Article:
We invite you to provide your thoughts each week. Email us at firstname.lastname@example.org. We will publish some of the comments each week. Finally, at the series’ conclusion Oct. 15, with the No. 1 villain, we will post a poll allowing you to vote on your top villains.
Eric Gregg. Say no more.
The home plate umpire for Game 5 of the 1997 National League Championship Series between the Braves and the Marlins was, in a word, awful.
Don’t take our word for it. Baseball America once voted it the third-worst called game from 1975-2000.
Chipper Jones was so mad, he couldn’t finish his thought.
As the AJC’s Steve Hummer wrote years later: “And to this day still, geometrists and civil engineers are trying to fathom the dimensions of Eric Gregg’s strike zone.”
Livan Hernandez struck out an NLCS-record 15 in the Marlins’ 2-1 win in the pivotal Game 5 in Miami on Oct. 12. The Marlins took a 3-2 series lead and won the series in Game 6. They went on to beat Cleveland in the World Series.
“I’m so mad right now, I can’t see straight,” Jones said after the game. “Some people work their whole lives to get into this situation, and when you’re not allowed to do your job ...”
Gregg had an expansive strike zone with punch out after punch out coming after pitches that never came close to crossing the plate. Perhaps nothing sums up the game more than the final pitch. Left-hander Fred McGriff struck out with a 3-2 count on a pitch that literally was in the right-hand batters’ box. It was McGriff’s third strikeout of the game. Jones was joined by Ryan Klesko, Michael Tucker and Jeff Blauser with two strikeouts each. Eddie Perez was the only Braves starter not to strike out.
Gregg’s strike zone seemed to work most against left-handers, of which the Braves had six in the lineup. Greg Maddux took the loss, his second of the series, as he struck out nine.
Gregg’s strike zone was further described this way by Hummer:
“Far from behind the plate that evening in Miami, Gregg, a wide man who had a wide strike zone ... seemed to expand the plate from 17 inches wide to include portions of suburban Hialeah. The heavily left-handed Braves lineup had no hope of reaching some of those pitches that bent outside the plate and into the catcher’s mitt. And Hernandez just kept working that fringe, teasing and tormenting the Braves hitters.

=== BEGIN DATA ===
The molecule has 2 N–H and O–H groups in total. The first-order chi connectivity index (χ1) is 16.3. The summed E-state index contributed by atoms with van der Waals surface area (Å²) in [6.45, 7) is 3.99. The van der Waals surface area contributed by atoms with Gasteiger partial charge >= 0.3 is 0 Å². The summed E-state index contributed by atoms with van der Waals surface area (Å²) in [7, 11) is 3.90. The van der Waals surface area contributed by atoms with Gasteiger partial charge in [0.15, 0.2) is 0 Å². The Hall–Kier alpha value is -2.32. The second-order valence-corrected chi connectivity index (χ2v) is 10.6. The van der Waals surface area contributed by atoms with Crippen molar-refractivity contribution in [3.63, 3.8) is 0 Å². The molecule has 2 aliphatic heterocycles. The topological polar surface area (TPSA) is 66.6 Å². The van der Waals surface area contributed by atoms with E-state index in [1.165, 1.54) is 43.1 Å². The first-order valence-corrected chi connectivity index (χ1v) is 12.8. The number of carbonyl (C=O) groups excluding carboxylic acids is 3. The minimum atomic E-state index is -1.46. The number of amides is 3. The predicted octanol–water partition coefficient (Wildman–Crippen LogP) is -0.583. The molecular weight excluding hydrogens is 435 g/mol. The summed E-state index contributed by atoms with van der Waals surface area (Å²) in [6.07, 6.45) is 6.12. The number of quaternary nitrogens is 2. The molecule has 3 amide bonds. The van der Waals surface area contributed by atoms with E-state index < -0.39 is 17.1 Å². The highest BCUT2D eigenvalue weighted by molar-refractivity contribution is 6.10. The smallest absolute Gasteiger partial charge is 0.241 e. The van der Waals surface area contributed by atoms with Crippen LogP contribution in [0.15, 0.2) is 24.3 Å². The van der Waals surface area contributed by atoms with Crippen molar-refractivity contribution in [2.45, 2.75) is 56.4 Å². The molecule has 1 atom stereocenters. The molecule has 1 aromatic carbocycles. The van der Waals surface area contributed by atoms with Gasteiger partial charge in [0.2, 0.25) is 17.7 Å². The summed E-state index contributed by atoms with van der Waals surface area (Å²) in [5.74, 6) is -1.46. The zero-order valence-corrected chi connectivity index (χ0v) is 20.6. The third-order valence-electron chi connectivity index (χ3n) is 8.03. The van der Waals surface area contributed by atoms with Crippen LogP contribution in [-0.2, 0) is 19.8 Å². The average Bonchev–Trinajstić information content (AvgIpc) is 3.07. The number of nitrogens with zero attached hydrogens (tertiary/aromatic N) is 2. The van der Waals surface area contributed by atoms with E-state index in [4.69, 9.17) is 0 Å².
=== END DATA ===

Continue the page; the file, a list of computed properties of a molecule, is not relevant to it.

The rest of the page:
“The game’s last pitch was a perfect summary of the night, never crossing the plate, seeming to arc a good foot outside. The count was full. As Fred McGriff prepared to discard his bat and take his walk, Gregg instead rang up strike three. Game over, called on account of a Twilight Zone for a strike zone.”
FanGraphs broke down Gregg’s strike zone.
“Hernandez threw 143 pitches, and 88 of them were strikes. Of those, 37 were called strikes. That regular season, 29% of Hernandez’s strikes were called. In Game 5, 42% of Hernandez’s strikes were called. The other starter in Game 5 was Greg Maddux, and he struck out nine batters in seven innings. That was well above his regular-season rate. But 29% of his strikes were called, against a season rate of 28%. It’s not a great measure, but that hints at a more favorable strike zone for Hernandez.”
Want more than stats? Go watch some of the clips on YouTube and trust your own eyes.
We’ll leave it at that ... and to think what could have been for another Braves’ postseason run that came up short.
Series so far
No. 9: Sam Holbrook: https://www.ajc.com/sports/atlanta-braves/villain-no-9-sam-holbrook-curse-of-the-infamous-infield-fly-rule/RJNBOZ4FKRE7VFTGIRMPUAVIMY/
No. 10: Bill Laimbeer: https://www.ajc.com/sports/mike-check-blog/villain-no-10-bill-laimbeer-the-body-slam-of-nique-doesnt-sit-well/5GHLD6M6TBEPBMWFYEQPH7FNNY/
No. 11: Bryce Harper: https://www.ajc.com/sports/atlanta-braves/villain-no-11-bryce-harper-dont-dare-drag-your-foot-on-the-a/F5C7J5N7PNGKVD2NEOICP6IZ7Q/
No. 12: Sean Payton: https://www.ajc.com/sports/atlanta-falcons/villain-no-12-sean-payton-more-trouble-than-just-choke-sign/BSMB7ZPDT5BXBPXGWKFY3AP7SU/